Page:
California Family Code 2336 allows for a default divorce to be filed if there is proof that the respondent was served papers and failed to respond by the deadline.
A California divorce may be filed by both parties working together, or one spouse may file for divorce alone. Whichever spouse does not file the papers must be served with the divorce papers. If parties file together, the spouse can waive their right to notice. In all other divorce circumstances, notice is important to legally obtain a divorce. A judge is not allowed to make judgments or court orders until the non-filing party has been told that a divorce has been filed against them.
If the non-filing spouse, or respondent, fails to respond to the papers and summons, a default divorce may be granted. This means that the party who filed for divorce may have it granted to them without the input of the respondent. Review your legal options with an experienced divorce attorney if a default divorce has been filed against you or you are considering filing for a default divorce decision.
At Quinn & Dworakowski, LLP, our attorneys work to provide compassionate and effective representation to our clients who are dealing with the difficult process of divorce. We have more than 40 years of experience in family courts, and we can leverage that experience in your interests. It’s important to handle a default divorce correctly. If you’ve been served papers for divorce, it is not something you want to ignore. Failing to respond does not make the problem go away—it only means that you will be unable to advocate for your rights and interests.
A default divorce is filed if the non-filing spouse fails to respond within the set deadline. This may happen if:
As long as the papers were served to the spouse, the reason they didn’t respond doesn’t matter. Papers must be served in person by a responsible third party over the age of 18. A spouse’s failure to respond does not keep a marriage in place; it only removes their ability to advocate for their needs and interests during a divorce. Papers can be served by another process if the non-filing party intentionally avoids being served divorce papers in person.
The deadline in California is more than 30 days after the petition and summons have been served. The court will grant a default decision if there is no existing agreement between the parties or a response has not been filed.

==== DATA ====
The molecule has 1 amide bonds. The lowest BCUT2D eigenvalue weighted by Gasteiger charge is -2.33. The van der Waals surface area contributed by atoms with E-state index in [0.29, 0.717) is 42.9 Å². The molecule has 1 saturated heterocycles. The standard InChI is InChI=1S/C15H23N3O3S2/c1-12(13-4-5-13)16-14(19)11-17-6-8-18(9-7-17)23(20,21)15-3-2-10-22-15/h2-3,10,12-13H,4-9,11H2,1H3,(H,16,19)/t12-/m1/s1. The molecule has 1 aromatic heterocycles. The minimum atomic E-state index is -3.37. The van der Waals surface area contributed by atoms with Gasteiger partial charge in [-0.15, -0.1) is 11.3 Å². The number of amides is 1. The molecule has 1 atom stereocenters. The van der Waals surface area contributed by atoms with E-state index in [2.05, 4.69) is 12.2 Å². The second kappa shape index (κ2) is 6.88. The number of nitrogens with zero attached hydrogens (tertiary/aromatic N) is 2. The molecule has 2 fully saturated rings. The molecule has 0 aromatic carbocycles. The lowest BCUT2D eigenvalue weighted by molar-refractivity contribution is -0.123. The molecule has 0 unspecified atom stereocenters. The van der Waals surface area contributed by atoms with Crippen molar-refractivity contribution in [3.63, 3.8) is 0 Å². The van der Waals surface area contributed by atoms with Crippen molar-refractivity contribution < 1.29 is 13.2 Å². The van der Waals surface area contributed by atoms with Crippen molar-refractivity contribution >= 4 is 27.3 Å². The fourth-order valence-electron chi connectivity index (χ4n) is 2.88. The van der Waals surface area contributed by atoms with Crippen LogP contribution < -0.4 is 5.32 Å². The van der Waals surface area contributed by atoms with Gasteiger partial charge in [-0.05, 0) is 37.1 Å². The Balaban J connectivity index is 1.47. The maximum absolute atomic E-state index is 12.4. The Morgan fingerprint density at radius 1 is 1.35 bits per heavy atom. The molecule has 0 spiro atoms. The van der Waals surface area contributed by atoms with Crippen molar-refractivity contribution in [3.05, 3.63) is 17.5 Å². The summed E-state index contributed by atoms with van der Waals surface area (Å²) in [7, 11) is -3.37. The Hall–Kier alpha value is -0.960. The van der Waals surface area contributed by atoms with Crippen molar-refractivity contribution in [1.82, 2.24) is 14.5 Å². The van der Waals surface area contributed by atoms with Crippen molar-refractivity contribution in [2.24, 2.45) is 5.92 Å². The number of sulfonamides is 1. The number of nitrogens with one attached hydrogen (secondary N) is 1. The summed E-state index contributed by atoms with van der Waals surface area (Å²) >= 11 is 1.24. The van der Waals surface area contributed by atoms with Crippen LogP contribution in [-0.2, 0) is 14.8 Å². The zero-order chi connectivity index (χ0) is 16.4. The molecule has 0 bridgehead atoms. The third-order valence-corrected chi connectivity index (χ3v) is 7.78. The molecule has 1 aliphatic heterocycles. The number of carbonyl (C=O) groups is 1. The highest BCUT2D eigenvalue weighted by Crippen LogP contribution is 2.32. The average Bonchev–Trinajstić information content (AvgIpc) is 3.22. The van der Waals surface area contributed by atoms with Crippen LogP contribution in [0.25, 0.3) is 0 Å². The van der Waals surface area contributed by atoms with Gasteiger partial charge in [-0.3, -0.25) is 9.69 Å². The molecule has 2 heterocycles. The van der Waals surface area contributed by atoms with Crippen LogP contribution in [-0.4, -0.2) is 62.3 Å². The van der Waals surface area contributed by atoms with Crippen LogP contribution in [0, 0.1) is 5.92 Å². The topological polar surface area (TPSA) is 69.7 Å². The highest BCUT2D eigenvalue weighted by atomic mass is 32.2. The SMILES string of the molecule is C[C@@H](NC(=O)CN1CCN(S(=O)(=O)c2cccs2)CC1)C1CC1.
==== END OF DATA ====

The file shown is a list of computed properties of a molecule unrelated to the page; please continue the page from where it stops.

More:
Under California’s Family Code Section 2336, proof is required to allow a judge to file a default judgment. This proof can be provided in court or via affidavit, but must show that papers were served and that no response has been filed.
The filing party must complete the following forms to begin a default judgment:
The judge reviews these forms and begins a default judgment. The court is likely to grant the requests of the party who filed for divorce, and it is difficult to change a default divorce order. This is why you don’t want to allow a default divorce to be entered against you, as you lose the right to make any requests for support, custody, or property division.
It is up to the judge’s discretion whether a default divorce is granted with just an affidavit or if a hearing is required. The filing spouse can also request a hearing. Hearings are not always necessary for a default judgment. A judge may require a hearing if the following circumstances are true in the affidavit:
It’s important to avoid a default divorce if you are being filed against. You want to file for a default divorce correctly. Working with an attorney can help protect your interests and ensure that you meet essential legal deadlines.
A: Section 2336 of California’s Family Code states that proof is required, either in a hearing or an affidavit, to enter a default divorce. This means that the filing party served papers on their spouse, and the other party did not file a response. After being served a petition and summons, a respondent spouse has 30 days to file. Otherwise, a divorce can be filed without their input.
A: The California family code for visitation includes sections 3011, 3020, and 3040. Section 3040 states that custody is granted to parties in a certain order of preference based on the child’s interests. This order is:
A: Parental abandonment, or an absent parent, happens when a parent has not had contact with their child for 6 months. There has been no effort to carry out any parental rights or responsibilities, and they have not attempted to make contact. This may be grounds for the involuntary removal of parental rights.
A: Parental alienation occurs most often in families where parents are separating, separated, or divorced. It is a deliberate action by one parent to impact their child’s relationship with the other parent. This may be done in several ways. A parent may prevent the child and the other parent from communicating, schedule fun events during the other parent’s custody or visitation time, or even say negative things about the other parent in front of the child. The court may consider this a form of child abuse.
Sometimes, default court orders can’t be modified. Protect your rights and contact Quinn & Dworakowski, LLP, today.
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